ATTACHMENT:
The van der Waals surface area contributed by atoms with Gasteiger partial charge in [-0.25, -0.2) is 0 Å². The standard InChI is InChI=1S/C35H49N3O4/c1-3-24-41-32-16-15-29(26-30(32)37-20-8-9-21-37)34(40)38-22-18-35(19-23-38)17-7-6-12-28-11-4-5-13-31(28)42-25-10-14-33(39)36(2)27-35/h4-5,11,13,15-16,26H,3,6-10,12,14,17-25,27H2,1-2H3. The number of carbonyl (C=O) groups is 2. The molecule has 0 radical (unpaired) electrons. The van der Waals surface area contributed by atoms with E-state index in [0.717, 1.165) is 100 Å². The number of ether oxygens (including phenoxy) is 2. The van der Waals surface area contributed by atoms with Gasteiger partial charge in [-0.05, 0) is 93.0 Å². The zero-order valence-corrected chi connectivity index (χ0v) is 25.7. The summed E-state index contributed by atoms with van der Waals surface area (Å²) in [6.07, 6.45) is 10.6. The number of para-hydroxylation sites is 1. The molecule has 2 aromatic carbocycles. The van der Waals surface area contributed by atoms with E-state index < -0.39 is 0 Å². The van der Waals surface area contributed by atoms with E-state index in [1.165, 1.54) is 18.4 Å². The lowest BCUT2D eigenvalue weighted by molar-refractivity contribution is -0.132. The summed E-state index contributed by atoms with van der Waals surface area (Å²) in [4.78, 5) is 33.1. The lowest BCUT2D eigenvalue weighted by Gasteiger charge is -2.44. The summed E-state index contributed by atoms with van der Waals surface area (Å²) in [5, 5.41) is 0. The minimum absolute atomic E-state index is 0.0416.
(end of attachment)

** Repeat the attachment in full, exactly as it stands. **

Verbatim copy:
The van der Waals surface area contributed by atoms with Gasteiger partial charge in [-0.25, -0.2) is 0 Å². The standard InChI is InChI=1S/C35H49N3O4/c1-3-24-41-32-16-15-29(26-30(32)37-20-8-9-21-37)34(40)38-22-18-35(19-23-38)17-7-6-12-28-11-4-5-13-31(28)42-25-10-14-33(39)36(2)27-35/h4-5,11,13,15-16,26H,3,6-10,12,14,17-25,27H2,1-2H3. The number of carbonyl (C=O) groups is 2. The molecule has 0 radical (unpaired) electrons. The van der Waals surface area contributed by atoms with E-state index in [0.717, 1.165) is 100 Å². The number of ether oxygens (including phenoxy) is 2. The van der Waals surface area contributed by atoms with Gasteiger partial charge in [-0.05, 0) is 93.0 Å². The zero-order valence-corrected chi connectivity index (χ0v) is 25.7. The summed E-state index contributed by atoms with van der Waals surface area (Å²) in [6.07, 6.45) is 10.6. The number of para-hydroxylation sites is 1. The molecule has 2 aromatic carbocycles. The van der Waals surface area contributed by atoms with E-state index < -0.39 is 0 Å². The van der Waals surface area contributed by atoms with E-state index in [1.165, 1.54) is 18.4 Å². The lowest BCUT2D eigenvalue weighted by molar-refractivity contribution is -0.132. The summed E-state index contributed by atoms with van der Waals surface area (Å²) in [4.78, 5) is 33.1. The lowest BCUT2D eigenvalue weighted by Gasteiger charge is -2.44. The summed E-state index contributed by atoms with van der Waals surface area (Å²) in [5, 5.41) is 0. The minimum absolute atomic E-state index is 0.0416.